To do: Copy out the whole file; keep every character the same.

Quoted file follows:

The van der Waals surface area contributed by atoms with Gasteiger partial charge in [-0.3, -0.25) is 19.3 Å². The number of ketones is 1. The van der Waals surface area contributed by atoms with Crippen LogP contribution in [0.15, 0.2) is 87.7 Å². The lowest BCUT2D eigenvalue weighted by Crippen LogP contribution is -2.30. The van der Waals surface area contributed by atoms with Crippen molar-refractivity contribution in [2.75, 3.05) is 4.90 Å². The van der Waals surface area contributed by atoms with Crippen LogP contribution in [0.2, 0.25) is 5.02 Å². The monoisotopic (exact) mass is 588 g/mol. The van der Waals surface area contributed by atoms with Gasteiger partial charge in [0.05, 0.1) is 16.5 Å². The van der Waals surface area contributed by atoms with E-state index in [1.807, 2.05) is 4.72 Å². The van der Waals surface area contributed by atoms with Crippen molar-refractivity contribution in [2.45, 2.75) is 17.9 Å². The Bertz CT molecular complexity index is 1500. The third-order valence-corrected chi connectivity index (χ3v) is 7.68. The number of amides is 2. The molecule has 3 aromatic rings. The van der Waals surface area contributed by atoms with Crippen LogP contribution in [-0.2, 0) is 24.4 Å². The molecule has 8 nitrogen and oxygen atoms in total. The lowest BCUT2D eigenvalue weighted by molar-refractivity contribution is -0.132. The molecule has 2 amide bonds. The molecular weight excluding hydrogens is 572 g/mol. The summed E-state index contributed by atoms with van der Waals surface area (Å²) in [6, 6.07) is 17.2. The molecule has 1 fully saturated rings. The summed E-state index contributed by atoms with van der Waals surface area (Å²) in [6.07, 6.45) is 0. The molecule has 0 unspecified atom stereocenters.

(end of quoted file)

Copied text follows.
The van der Waals surface area contributed by atoms with Gasteiger partial charge in [-0.3, -0.25) is 19.3 Å². The number of ketones is 1. The van der Waals surface area contributed by atoms with Crippen LogP contribution in [0.15, 0.2) is 87.7 Å². The lowest BCUT2D eigenvalue weighted by Crippen LogP contribution is -2.30. The van der Waals surface area contributed by atoms with Crippen molar-refractivity contribution in [2.75, 3.05) is 4.90 Å². The van der Waals surface area contributed by atoms with Crippen LogP contribution in [0.2, 0.25) is 5.02 Å². The monoisotopic (exact) mass is 588 g/mol. The van der Waals surface area contributed by atoms with Gasteiger partial charge in [0.05, 0.1) is 16.5 Å². The van der Waals surface area contributed by atoms with E-state index in [1.807, 2.05) is 4.72 Å². The van der Waals surface area contributed by atoms with Crippen molar-refractivity contribution in [2.45, 2.75) is 17.9 Å². The Bertz CT molecular complexity index is 1500. The third-order valence-corrected chi connectivity index (χ3v) is 7.68. The number of amides is 2. The molecule has 3 aromatic rings. The van der Waals surface area contributed by atoms with Crippen LogP contribution in [-0.2, 0) is 24.4 Å². The molecule has 8 nitrogen and oxygen atoms in total. The lowest BCUT2D eigenvalue weighted by molar-refractivity contribution is -0.132. The molecule has 2 amide bonds. The molecular weight excluding hydrogens is 572 g/mol. The summed E-state index contributed by atoms with van der Waals surface area (Å²) in [6, 6.07) is 17.2. The molecule has 1 fully saturated rings. The summed E-state index contributed by atoms with van der Waals surface area (Å²) in [6.07, 6.45) is 0. The molecule has 0 unspecified atom stereocenters.